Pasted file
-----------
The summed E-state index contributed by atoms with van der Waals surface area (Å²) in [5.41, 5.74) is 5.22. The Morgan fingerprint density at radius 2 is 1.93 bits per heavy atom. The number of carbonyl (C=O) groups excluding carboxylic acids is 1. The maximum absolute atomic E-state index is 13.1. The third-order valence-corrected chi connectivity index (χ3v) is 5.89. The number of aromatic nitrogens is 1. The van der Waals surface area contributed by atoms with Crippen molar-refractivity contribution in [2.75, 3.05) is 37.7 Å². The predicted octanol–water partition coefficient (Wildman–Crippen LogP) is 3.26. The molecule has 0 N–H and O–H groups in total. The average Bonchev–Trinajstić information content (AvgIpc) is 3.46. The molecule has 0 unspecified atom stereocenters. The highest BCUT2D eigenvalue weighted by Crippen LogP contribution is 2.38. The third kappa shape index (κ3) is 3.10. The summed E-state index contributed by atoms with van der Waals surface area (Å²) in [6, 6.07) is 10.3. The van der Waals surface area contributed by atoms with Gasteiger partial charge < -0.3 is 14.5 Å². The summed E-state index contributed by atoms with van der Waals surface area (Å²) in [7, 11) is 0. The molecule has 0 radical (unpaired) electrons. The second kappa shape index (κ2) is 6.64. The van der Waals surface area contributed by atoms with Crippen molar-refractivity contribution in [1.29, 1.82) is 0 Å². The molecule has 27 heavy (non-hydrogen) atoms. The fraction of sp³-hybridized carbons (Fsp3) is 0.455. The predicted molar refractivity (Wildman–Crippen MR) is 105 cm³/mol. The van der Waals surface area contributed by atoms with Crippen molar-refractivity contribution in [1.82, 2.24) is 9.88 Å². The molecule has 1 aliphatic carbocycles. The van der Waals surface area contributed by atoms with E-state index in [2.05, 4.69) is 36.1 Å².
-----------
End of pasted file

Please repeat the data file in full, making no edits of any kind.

The summed E-state index contributed by atoms with van der Waals surface area (Å²) in [5.41, 5.74) is 5.22. The Morgan fingerprint density at radius 2 is 1.93 bits per heavy atom. The number of carbonyl (C=O) groups excluding carboxylic acids is 1. The maximum absolute atomic E-state index is 13.1. The third-order valence-corrected chi connectivity index (χ3v) is 5.89. The number of aromatic nitrogens is 1. The van der Waals surface area contributed by atoms with Crippen molar-refractivity contribution in [2.75, 3.05) is 37.7 Å². The predicted octanol–water partition coefficient (Wildman–Crippen LogP) is 3.26. The molecule has 0 N–H and O–H groups in total. The average Bonchev–Trinajstić information content (AvgIpc) is 3.46. The molecule has 0 unspecified atom stereocenters. The highest BCUT2D eigenvalue weighted by Crippen LogP contribution is 2.38. The third kappa shape index (κ3) is 3.10. The summed E-state index contributed by atoms with van der Waals surface area (Å²) in [6, 6.07) is 10.3. The van der Waals surface area contributed by atoms with Gasteiger partial charge < -0.3 is 14.5 Å². The summed E-state index contributed by atoms with van der Waals surface area (Å²) in [7, 11) is 0. The molecule has 0 radical (unpaired) electrons. The second kappa shape index (κ2) is 6.64. The van der Waals surface area contributed by atoms with Crippen molar-refractivity contribution in [1.29, 1.82) is 0 Å². The molecule has 27 heavy (non-hydrogen) atoms. The fraction of sp³-hybridized carbons (Fsp3) is 0.455. The predicted molar refractivity (Wildman–Crippen MR) is 105 cm³/mol. The van der Waals surface area contributed by atoms with Crippen molar-refractivity contribution in [1.82, 2.24) is 9.88 Å². The molecule has 1 aliphatic carbocycles. The van der Waals surface area contributed by atoms with E-state index in [2.05, 4.69) is 36.1 Å².